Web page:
Okay, Okay, I’ll Say Something Nice About D.C., Pt. I

The Washington Monument peeking out from behind the Export-Import Bank and Dana buildings, L Street NW, looking south on 15th Street, Washington, D.C., 21 August 2009

Washington, D.C. is a miserable town and I am known to go on and on over the how and why (If D.C. is so miserable, why have you persisted in living here for six years? I plead complacency). But let me set that aside and say something nice about D.C. for once.

Something that I love about Washington, D.C. is how occasionally, when I don’t expect it, if maybe I get a little turned around in a neighborhood that I know less than others, or where I don’t have its relations to the adjacent areas down quite right — and I’m not saying that it happens all that often — but occasionally, all of a sudden the Washington Monument will pop into view where it’s totally unexpected. I don’t mean something like the view down 16th Street toward the White House, with the Washington Monument slightly off center, monumental kludge, throwing off the meridians of the district. That’s too obvious. I’m not saying that it happens all the time and that you can see the thing everyplace you go in town. If fact, it’s strange for all the height limitation and surrounding hills and all, for how much of the territory of D.C. the Washington Monument is not a presence at all.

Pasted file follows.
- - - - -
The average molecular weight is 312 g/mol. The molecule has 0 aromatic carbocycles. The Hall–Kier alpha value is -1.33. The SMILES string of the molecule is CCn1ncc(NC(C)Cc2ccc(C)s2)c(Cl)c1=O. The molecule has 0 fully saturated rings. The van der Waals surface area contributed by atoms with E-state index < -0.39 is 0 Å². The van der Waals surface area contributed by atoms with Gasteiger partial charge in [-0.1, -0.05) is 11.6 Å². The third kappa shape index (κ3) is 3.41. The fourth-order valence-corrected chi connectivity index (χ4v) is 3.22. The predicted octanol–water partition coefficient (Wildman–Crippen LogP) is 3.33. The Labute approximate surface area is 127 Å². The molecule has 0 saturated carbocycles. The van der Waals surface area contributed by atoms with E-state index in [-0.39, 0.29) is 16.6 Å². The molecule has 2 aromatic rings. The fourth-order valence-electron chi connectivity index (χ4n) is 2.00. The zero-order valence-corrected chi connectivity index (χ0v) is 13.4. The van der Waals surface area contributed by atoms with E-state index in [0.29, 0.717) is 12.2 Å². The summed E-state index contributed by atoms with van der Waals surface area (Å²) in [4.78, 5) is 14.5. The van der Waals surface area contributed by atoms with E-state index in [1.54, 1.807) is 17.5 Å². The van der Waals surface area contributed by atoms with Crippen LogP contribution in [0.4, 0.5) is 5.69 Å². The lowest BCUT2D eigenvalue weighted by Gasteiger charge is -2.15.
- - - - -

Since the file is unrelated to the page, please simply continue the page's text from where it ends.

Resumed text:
I’m thinking of the obscure, peek-a-boo moments. The picture above is one of my favorite examples. This is the view from L Street NW, south on 15th, between the Export-Import Bank building (large blank facade on the left) and the Dana building (barely showing to the right). It’s such a narrow gap through which the Washington Monument appears that walking east, you come out from behind the corner of the building, cross the south-bound monumental sidewalk, step out into the street and have cleared the parallel-parked cars and taken your first step into the first lane of traffic before it pops into view. By the time you have traversed that first automobile lane, it’s already disappeared again behind the Dana building.

I’ve never been much of a fan of any particular architecture, but the play of building on building that comes from motion through a cityscape, the conciliance of many architectures that comprises a city is wondrous to me. Amidst praise, if I may briefly tack back in the direction of disparaging Washington, D.C., this is another place where the city comes up short. That said, the Washington Monument is a fun little game element of the cityscape in D.C.

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